It is better to look directly at verses covering Christ’s atoning death on the cross—and he died for all. “He is the atoning sacrifice for our sins, and not only for our sins but also for the sins of the whole world” (1 John 2:2, NIV, emphasis added). “All have sinned and fall short of the glory of God, and all are justified freely by his grace through the redemption that came by Christ Jesus. God presented Christ as a sacrifice of atonement, through the shedding off his blood—to be received by faith (Rom. 3:23-25, NIV, emphasis added). This redemption and atonement is received by faith.
Therefore, the door is open to anyone and everyone—all—who have faith to receive his grace, which leads to redemption and the atonement being applied to anyone and everyone—all—who have faith! The initiative begins with God, and our faith responds to his freely offered grace—offered to anyone and everyone—all. His grace is efficacious or effective to the everyone who believes or has faith, and Christ’s sacrifice of atonement is received by faith.
As I read things, the call of the gospel goes to all, but some won’t respond in saving faith, but many will. Grace is resistible. God gave each person a significant measure of free will, enough to resist the gospel call, but not enough to save himself. For salvation, he needs the Spirit-energized gospel to awaken his saving faith.
V.. What are the benefits or results of Christ’s atonement?
1.. Our guilt is transferred over to the sacrificial offering.
Lev. 1:3-4 and 16:21-22 teach the ancient Israelite was to lay his hand on the animal, in a transference of the sin and guilt from the human to the animal.
1 Cor. 5:20-21 is a great passage to illustrate how Christ became a sin offering, so we can become the righteousness of God. Then in v. 20, Paul had written: “Be reconciled to God.” So reconciliation and atonement are related.
Heb. 9:14 and 10:22 says Christ’s blood cleanses our guilty conscience from our sin.
These passages teach us that our guilt is transferred over to Christ, and his righteousness is transferred over to us. It is called the Great Exchange.
2.. Our sins are forgiven.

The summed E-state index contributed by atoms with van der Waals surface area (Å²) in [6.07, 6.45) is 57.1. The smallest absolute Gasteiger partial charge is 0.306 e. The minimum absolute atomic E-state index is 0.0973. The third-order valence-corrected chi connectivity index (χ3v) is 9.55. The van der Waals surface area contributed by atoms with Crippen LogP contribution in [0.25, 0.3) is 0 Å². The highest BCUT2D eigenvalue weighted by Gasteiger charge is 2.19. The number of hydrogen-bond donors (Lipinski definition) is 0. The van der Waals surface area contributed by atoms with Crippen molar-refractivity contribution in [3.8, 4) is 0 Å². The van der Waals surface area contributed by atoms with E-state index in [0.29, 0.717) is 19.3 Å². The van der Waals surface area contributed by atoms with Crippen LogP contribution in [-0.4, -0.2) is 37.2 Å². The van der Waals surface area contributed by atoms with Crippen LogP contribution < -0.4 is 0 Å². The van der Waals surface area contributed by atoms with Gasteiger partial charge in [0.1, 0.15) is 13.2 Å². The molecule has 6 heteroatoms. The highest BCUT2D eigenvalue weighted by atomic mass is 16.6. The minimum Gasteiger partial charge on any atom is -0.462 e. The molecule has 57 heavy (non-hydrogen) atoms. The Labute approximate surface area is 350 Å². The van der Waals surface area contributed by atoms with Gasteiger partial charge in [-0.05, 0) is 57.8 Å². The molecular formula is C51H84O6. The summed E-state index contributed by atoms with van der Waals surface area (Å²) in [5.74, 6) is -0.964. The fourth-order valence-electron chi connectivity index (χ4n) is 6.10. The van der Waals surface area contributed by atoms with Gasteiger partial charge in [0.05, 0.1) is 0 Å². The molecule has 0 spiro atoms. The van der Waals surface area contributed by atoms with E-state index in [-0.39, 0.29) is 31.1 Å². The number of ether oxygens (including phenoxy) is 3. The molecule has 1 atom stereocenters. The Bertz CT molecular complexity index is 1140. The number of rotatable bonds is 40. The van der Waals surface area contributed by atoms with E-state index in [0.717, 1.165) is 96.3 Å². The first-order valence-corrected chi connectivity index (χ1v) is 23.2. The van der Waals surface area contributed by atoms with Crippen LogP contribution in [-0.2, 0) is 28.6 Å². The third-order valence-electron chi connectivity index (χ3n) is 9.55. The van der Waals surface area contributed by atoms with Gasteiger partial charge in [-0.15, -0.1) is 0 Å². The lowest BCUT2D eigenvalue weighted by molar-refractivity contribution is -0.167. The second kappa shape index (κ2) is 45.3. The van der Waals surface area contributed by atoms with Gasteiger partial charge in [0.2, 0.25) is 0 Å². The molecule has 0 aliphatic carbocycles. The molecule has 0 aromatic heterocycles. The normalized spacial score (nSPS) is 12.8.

In Lev. 4:26, 31, and 35, the man who offered the animals in various sacrifices has made appropriate atonement, and his sins are forgiven.
Heb. 3:23-27 is rich in meaning, and it could be studied in various translations. But one main point is that God declaring us righteous says that our sins are forgiven.
Heb. 9:22 says that without the shedding of blood there is no remission or forgiveness of sins, or stated positively: with the shedding of blood there is forgiveness of sins.
Eph. 1:7 says that in Christ we have redemption through his blood and forgiveness of sin, and his rich grace must be extended—and it is right now.
3.. Our sins are purified.
1 John 1:7 says his blood purifies us from our sins.
This goes back to the Old Testament that says sprinkled blood cleanses the objects in the tabernacle and the tabernacle itself and the people. Christ fulfills this process, and now we receive it by faith.
4.. We are freed from sins.
Rev. 1:5 says it clearly that we are freed from our sins by his blood. This means that sin no longer has power over us. Old habits and addictions can be broken by the blood of Christ, and the blood stands in for the entire sacrifice process.
5.. We are redeemed.
Rom. 3:24-25 says that we have been justified freely—without our paying a price—or declared us righteous through the Christ’s sacrifice of atonement and redemption.
And, as noted, 1 Pet. 1:18 says we have been redeemed by the precious blood of the unblemished lamb.
Redemption means God purchased us or bought us out of our enslavement to sin, and the price paid is the blood of Christ. Who was paid? Satan? Probably not, but the Scriptures are not clear, but most theologians say God’s justice was paid because God himself presented Christ as an atoning sacrifice. He demanded justice and he himself paid it for us, since we could never pay it; our own sins put us far below the price range. A working-class man can never buy a huge mansion, but what if the owner gave it to him?
6.. We are saved.